It’s getting late, so you know what that means.
Sassy Kathryn is in the house.
First, let’s chat Lent. How’s it going? Fallen off the wagon yet? I’ve only bought one thing since Ash Wednesday as part of my “no unnecessary spending” fast and I’m breaking my arm patting myself on the back. Sheez, Kathryn.
As I reminded my kids, Lent isn’t a checklist. There isn’t some checksheet where you put an “X” in the box if you were a good Catholic or a bad one for these 40 days. Thank the good Lord.
It’s about the transformation. And the sacrifice.
I always go in with such high hopes at the beginning, don’t you? Then, about a week in, I’m all, “Crap, this is hard.” But I’m not giving up, y’all. I’ve hit my second wind. Only 30ish days to go. We can do this.
Some of you know I have the Blessed is She prayer journal, Put on Love, as part of my prayer for Lent. It’s no joke. I was feeling preeeeetty good about my approach to Lent, and then I opened the first page. I’ll be the first to tell you that I am REALLY good at telling you what your sins are. But when the words in the journal reminded me that when I spy sins in others, I’m really seeing my own faults, I was all HOLD UP.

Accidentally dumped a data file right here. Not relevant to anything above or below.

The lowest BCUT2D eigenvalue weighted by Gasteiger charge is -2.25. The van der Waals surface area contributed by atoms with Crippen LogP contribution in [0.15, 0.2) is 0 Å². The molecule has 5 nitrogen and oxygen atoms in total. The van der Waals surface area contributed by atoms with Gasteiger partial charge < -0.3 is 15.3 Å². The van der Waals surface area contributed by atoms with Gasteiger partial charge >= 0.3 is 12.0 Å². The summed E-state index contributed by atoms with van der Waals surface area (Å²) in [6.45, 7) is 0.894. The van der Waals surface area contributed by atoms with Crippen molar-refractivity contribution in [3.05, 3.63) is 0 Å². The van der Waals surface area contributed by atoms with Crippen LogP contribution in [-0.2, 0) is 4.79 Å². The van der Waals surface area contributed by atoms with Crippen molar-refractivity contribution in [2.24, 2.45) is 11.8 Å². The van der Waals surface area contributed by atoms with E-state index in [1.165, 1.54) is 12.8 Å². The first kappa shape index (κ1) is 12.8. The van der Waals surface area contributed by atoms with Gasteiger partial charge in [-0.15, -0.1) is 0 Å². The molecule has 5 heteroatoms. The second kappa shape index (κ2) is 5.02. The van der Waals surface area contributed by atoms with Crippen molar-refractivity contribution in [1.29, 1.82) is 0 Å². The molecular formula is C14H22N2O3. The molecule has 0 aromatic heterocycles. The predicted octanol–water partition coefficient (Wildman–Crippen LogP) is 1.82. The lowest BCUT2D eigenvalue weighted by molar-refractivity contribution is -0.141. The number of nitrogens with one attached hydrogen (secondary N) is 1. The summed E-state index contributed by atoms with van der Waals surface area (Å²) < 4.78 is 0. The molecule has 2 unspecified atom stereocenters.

Mostly, because I have a dear friend whom I’ve known for a long time. She is on a path and I am worried about her. I have been so quick to lovingly share why she should re-route her life, all while neglecting just how much work I have to do within myself. Pot, kettle.
But all that rambling really leads me to this: how am I leading people to Christ? By shaming them? By pointing out their faults while I quickly hide mine behind my back? I keep forgetting that’s its not the eloquence of my words of how pure my heart may be that directs people to God.
HE does that. Not me.
I can be a vessel of the Holy Spirit. But I am not the Holy Spirit.
All too often the massive overhaul we see in others really needs to happen in us first. When we exude joy and patience and kindness and tolerance and faith, guess what? People notice. You don’t have to scream in ALL CAPS on your Facebook status that you are holy as all get out. People will know. You don’t have to shame people into attending Mass and making Jesus a priority because they will see your example. You don’t have to shake your head in judgment at other’s people’s life choices, you just have to love your neighbor. And mean it.
We’re so quick to see where we want people to be, that we forget to meet them where they are. We forget there is sanctification in the trenches. There is grace in the mess. There is redemption before us. God’s love isn’t always pretty, but it is always there.
As we begin to hit the meat of Lent (sorry, I couldn’t help myself), ask yourself what kind of Christian you are. More importantly, ask God what kind of Christian He desires you to be.
We can do this, y’all.